in the Parknabinna court tomb.

The faunal assemblage from the Parknabinnia court tomb was dominated by hares but hare ecology suggests that they would not willingly enter the tomb, and evidence for them being deposited by carnivores is slight.  The tomb contains two chambers, and while some of the skeletal elements were dispersed evenly, others were not. This suggests deliberate human deposition of partly dismembered and whole hares in the tomb, with different practices being undertaken in the two chambers.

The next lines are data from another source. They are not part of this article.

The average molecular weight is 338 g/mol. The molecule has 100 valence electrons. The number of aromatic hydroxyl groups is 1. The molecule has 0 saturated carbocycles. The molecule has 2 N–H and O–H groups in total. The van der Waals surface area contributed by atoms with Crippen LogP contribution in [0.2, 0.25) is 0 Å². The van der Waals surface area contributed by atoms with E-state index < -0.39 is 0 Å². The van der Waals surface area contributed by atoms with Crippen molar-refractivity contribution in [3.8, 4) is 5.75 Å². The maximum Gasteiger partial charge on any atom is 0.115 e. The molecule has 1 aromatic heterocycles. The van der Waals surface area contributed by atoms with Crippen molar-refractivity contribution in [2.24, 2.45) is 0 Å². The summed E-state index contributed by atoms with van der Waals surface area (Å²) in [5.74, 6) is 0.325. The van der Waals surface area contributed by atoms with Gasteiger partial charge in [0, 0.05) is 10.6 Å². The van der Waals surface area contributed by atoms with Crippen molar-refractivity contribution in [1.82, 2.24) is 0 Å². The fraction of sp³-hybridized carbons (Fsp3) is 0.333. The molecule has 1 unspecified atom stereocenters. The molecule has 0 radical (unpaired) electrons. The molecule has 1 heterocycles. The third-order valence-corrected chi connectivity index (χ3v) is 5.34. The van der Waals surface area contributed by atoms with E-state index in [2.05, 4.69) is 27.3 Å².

Two hare bones were dated, one from each chamber, in order to determine the date of these and to determine whether or not they are contemporary with each other and/or with the period of construction and use of the tomb.  Both bones are firmly Neolithic in date, supporting the hypothesis that they were deliberately deposited in the tomb as part of ritual activity. 

Work is currently progressing to determine the implications of these results for the interpretation of the use of the tomb.


Carleton Jones (NUI Galway)

Fiona Beglane (Sligo IT)


Royal Irish Academy/Queen’s University Belfast radiocarbon grant scheme. 

Research Irish Hare depositions  Research_Irish-hare

Hare bones were found mixed in with
the deposits of human bone in the
Parknabinnia court tomb.


An Irish hare.